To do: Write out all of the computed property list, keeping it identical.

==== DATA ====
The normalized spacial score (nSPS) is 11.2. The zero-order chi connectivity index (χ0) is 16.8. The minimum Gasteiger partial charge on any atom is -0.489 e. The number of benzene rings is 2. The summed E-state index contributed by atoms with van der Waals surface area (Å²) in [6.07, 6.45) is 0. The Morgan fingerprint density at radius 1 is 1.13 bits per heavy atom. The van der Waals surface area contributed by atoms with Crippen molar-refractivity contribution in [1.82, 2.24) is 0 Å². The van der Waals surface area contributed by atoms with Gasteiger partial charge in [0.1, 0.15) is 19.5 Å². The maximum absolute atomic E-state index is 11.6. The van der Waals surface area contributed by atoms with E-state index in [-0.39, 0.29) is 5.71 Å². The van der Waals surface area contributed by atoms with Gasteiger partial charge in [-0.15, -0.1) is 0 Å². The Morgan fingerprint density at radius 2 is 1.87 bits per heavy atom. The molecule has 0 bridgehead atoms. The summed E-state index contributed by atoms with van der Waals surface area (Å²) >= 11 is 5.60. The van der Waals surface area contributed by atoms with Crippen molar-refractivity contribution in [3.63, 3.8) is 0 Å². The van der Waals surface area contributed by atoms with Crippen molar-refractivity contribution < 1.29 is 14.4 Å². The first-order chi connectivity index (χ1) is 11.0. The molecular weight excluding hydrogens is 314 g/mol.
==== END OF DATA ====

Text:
The normalized spacial score (nSPS) is 11.2. The zero-order chi connectivity index (χ0) is 16.8. The minimum Gasteiger partial charge on any atom is -0.489 e. The number of benzene rings is 2. The summed E-state index contributed by atoms with van der Waals surface area (Å²) in [6.07, 6.45) is 0. The Morgan fingerprint density at radius 1 is 1.13 bits per heavy atom. The van der Waals surface area contributed by atoms with Crippen molar-refractivity contribution in [1.82, 2.24) is 0 Å². The van der Waals surface area contributed by atoms with Gasteiger partial charge in [0.1, 0.15) is 19.5 Å². The maximum absolute atomic E-state index is 11.6. The van der Waals surface area contributed by atoms with E-state index in [-0.39, 0.29) is 5.71 Å². The van der Waals surface area contributed by atoms with Gasteiger partial charge in [-0.15, -0.1) is 0 Å². The Morgan fingerprint density at radius 2 is 1.87 bits per heavy atom. The molecule has 0 bridgehead atoms. The summed E-state index contributed by atoms with van der Waals surface area (Å²) >= 11 is 5.60. The van der Waals surface area contributed by atoms with Crippen molar-refractivity contribution in [3.63, 3.8) is 0 Å². The van der Waals surface area contributed by atoms with Crippen molar-refractivity contribution < 1.29 is 14.4 Å². The first-order chi connectivity index (χ1) is 11.0. The molecular weight excluding hydrogens is 314 g/mol.